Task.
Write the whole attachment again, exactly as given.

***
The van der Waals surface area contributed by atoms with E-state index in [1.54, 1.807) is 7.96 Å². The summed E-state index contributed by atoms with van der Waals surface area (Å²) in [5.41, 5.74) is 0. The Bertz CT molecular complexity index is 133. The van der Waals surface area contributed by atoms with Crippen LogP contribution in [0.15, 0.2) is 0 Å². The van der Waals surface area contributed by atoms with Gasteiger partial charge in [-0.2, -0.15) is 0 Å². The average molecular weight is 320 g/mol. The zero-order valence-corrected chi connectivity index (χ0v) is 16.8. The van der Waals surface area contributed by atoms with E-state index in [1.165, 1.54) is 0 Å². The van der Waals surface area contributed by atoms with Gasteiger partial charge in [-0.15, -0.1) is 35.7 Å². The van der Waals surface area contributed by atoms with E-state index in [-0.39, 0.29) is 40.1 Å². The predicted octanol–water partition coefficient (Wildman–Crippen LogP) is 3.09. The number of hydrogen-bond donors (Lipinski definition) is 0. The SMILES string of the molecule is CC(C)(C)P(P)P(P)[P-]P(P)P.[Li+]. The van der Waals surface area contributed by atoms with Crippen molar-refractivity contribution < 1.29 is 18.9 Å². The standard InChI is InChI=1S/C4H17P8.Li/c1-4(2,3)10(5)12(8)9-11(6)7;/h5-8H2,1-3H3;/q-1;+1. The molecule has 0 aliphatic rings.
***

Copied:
The van der Waals surface area contributed by atoms with E-state index in [1.54, 1.807) is 7.96 Å². The summed E-state index contributed by atoms with van der Waals surface area (Å²) in [5.41, 5.74) is 0. The Bertz CT molecular complexity index is 133. The van der Waals surface area contributed by atoms with Crippen LogP contribution in [0.15, 0.2) is 0 Å². The van der Waals surface area contributed by atoms with Gasteiger partial charge in [-0.2, -0.15) is 0 Å². The average molecular weight is 320 g/mol. The zero-order valence-corrected chi connectivity index (χ0v) is 16.8. The van der Waals surface area contributed by atoms with E-state index in [1.165, 1.54) is 0 Å². The van der Waals surface area contributed by atoms with Gasteiger partial charge in [-0.15, -0.1) is 35.7 Å². The van der Waals surface area contributed by atoms with E-state index in [-0.39, 0.29) is 40.1 Å². The predicted octanol–water partition coefficient (Wildman–Crippen LogP) is 3.09. The number of hydrogen-bond donors (Lipinski definition) is 0. The SMILES string of the molecule is CC(C)(C)P(P)P(P)[P-]P(P)P.[Li+]. The van der Waals surface area contributed by atoms with Crippen molar-refractivity contribution < 1.29 is 18.9 Å². The standard InChI is InChI=1S/C4H17P8.Li/c1-4(2,3)10(5)12(8)9-11(6)7;/h5-8H2,1-3H3;/q-1;+1. The molecule has 0 aliphatic rings.